● How else will Jesus recognize us, other than as broken human beings, struggling to live in community with other broken human beings, for the sake of the world?  I am reminded (thanks to Wikipedia) of the entombment of Otto Von Hapsburg, Crown Prince of the Austro-Hungarian Empire.  He died in 2011 after a long period of public service following the fall of the empire at the conclusion of World War One.  The procession of mourners arrived at the gates of the Capuchin Church, under which lies the Imperial Crypt, and the Herald knocked on the door. A Capuchin asked, “Who demands entry?”  The Herald responded, “Franz Joseph Otto Robert Maria Anton Karl Max Heinrich Sixtus Xavier Felix Renatus Ludwig Gaetan Pius Ignatius von Habsburg, by the grace of God Emperor of Austria; Apostolic King of Hungary, King of Bohemia, Dalmatia, Croatia, Slavonia, Galicia and Lodomeria; King of Jerusalem etc.; Archduke of Austria; Grand Duke of Tuscany and Cracow; Duke of Lorraine, Salzburg, Styria, Carinthia, Carniola and Bukowina; Grand Prince of Transylvania, Margrave of Moravia; Duke of Silesia, Modena, Parma, Piacenza, Guastalla, Auschwitz and Zator, Teschen, Friuli, Dubrovnik and Zadar; Princely Count of Habsburg and Tyrol, of Kyburg, Gorizia and Gradisca; Prince of Trent and Brixen; Margrave of Upper and Lower Lusatia and Istria; Count of Hohenems, Feldkirch, Bregenz, Sonnenburg etc.; Lord of Trieste, Kotor and the Windic March, Grand Voivod of the Voivodeship of Serbia etc.”  The Capuchin responded, “We don’t know him.” The same procedure was repeated. On the third attempt, when the Herald responded with, “A sinful, mortal human being,” the gates were opened, and Otto was admitted into the Crypt.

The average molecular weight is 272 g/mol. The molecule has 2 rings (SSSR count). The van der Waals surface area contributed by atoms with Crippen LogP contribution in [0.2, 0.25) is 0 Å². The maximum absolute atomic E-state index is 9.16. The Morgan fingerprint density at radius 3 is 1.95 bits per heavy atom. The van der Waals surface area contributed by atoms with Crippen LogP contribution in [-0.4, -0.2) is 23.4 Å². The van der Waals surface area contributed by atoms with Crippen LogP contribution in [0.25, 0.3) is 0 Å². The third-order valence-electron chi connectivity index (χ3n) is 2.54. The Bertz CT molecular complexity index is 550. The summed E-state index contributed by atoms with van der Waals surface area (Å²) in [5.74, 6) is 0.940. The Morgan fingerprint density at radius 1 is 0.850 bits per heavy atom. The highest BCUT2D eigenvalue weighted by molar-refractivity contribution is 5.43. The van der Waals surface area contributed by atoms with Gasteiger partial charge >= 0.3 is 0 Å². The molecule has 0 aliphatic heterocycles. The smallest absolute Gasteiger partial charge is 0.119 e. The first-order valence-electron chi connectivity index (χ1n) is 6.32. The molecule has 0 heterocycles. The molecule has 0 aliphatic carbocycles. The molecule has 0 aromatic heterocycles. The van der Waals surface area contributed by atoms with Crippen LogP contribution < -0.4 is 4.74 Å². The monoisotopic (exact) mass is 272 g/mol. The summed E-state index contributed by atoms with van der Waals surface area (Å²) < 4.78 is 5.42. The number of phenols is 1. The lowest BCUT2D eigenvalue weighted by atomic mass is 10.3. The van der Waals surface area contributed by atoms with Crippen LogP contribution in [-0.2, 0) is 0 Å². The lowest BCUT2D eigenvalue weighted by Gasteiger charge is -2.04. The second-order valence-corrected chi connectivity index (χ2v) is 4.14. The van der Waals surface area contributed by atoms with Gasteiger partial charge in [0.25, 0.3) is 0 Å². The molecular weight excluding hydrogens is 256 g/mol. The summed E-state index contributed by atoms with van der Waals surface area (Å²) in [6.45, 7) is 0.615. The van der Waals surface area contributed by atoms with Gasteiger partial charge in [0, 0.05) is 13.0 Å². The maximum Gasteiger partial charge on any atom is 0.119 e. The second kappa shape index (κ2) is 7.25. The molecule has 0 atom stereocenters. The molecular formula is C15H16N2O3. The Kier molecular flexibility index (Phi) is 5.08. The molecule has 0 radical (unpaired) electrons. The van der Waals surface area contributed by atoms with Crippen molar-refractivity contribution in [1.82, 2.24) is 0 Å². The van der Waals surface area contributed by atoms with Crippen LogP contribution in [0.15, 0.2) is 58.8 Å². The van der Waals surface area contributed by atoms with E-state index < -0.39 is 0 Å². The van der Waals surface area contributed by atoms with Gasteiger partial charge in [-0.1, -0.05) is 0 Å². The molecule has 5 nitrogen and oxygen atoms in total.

Parable of the Sower

Matthew 13:1-9, 18-23 (Isaiah 55:10-13, Psalm 65:[1-8] 9-13, Romans 8:1-11)

This week, we encounter the Parable of the Sower.  The issue at hand is this: How to account for the fact that while the Kingdom of God has broken into time and space (or “the present age” as Matthew would put it), some folks do not seem to acknowledge that fact (they do not “hear.”).

There are two ironies in this text that ought to be acknowledged right away.  The first is that the despite its title, the parable does not tell us as much about the sower as it does about the soil.  The second is that the crowds around Jesus are so great that he must board a boat and teach from just offshore: So, the crowd is representative of the very soil that he describes.  (Some will hear, and others will not.)  

The scholar C. H. Dodd once described a parable as, “intended to tease the mind into active thought.”  And so, in a mixture of story and riddle, Jesus describes a powerful reality.  While the seed is good, and the sower is well-intentioned, results may vary.  The great variable is the “soil.”  As Jesus explains, the evil one, shallow faith, and the cares of the world can destroy or inhibit the crop.  On the other hand, some soil can produce an unexpected – indeed, a superabundant – yield.

There are at least two distinct interpretations of this parable.  The first was described above – the kingdom faces real obstacles which inhibit people from hearing/believing the proclamation.    However, there is another meaning – one that ought to give us great hope.  The parable teaches us not to focus solely on defeat – those instances where our faithful efforts fail.  Instead, we are to celebrate instances of success.  Rather than dwelling on defeat, we can instead rejoice at the harvest. We are thus called to be a people of abundance not shortage.